Balancing risk and reward is what Suzanne Shank does in her business all the time.

So when the financial crisis heightened both sides of that equation considerably, Shank didn't flinch.

"Out of every crisis can come opportunity. We really took advantage of that and grew the firm, hiring talented bankers. Taking that risk at a very crazy time in our business really paid off for us," Shank says.

This year Siebert Brandford Shank & Co. in New York managed to break into the top 10 of municipal bond underwriters, handling $4 billion worth of deals in the first half. Its average deal size was second only to Goldman Sachs.

Working on the financing for public projects-like a $930 million deal to expand the Los Angeles airport-feels fitting to Shank.

After studying civil engineering because the major was "practical," Shank went to business school, thinking she would like to manage an engineering firm. But she fell in love with the world of finance.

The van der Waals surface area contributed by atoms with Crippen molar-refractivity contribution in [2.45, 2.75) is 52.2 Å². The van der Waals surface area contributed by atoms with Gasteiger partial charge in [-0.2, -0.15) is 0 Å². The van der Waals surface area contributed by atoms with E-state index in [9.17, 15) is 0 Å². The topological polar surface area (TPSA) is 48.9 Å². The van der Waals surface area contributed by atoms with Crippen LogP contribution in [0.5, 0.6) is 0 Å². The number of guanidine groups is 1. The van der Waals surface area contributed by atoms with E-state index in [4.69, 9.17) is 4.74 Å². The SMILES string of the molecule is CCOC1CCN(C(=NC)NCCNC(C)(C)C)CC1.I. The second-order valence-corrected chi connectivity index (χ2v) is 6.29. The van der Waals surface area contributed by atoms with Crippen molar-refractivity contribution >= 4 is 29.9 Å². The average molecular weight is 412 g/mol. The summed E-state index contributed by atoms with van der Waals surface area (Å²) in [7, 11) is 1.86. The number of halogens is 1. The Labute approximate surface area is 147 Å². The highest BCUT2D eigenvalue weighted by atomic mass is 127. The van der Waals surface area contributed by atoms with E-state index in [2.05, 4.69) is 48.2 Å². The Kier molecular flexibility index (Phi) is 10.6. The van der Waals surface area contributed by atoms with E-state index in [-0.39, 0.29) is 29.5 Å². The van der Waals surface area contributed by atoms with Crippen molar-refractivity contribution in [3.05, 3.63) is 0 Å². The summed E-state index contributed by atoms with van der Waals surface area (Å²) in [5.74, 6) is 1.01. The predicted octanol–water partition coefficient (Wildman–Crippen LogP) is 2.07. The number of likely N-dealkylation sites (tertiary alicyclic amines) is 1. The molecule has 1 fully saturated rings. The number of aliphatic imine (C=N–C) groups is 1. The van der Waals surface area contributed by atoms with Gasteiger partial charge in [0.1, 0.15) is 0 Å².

"You can get gratification within a few years of signing the bonds when you see new highways, convention centers, courthouse buildings, schools," she says. "Everything we do as public citizens is affected by these infrastructure projects."

Shank worked at several firms before starting her own with a few partners in 1996. She admits she was nervous taking on such responsibility at the time, particularly as a mother of a toddler with plans for a second child.

But like so many others since, the risk paid off. Shank attributes the success to a lot of hard work.

"When you're a leader, you have to know that you're going to work harder than everybody else," she says. "You also have to be up for the challenges of dealing with the ups and downs that everyone within the organization experiences, because you're the one they come to for guidance."

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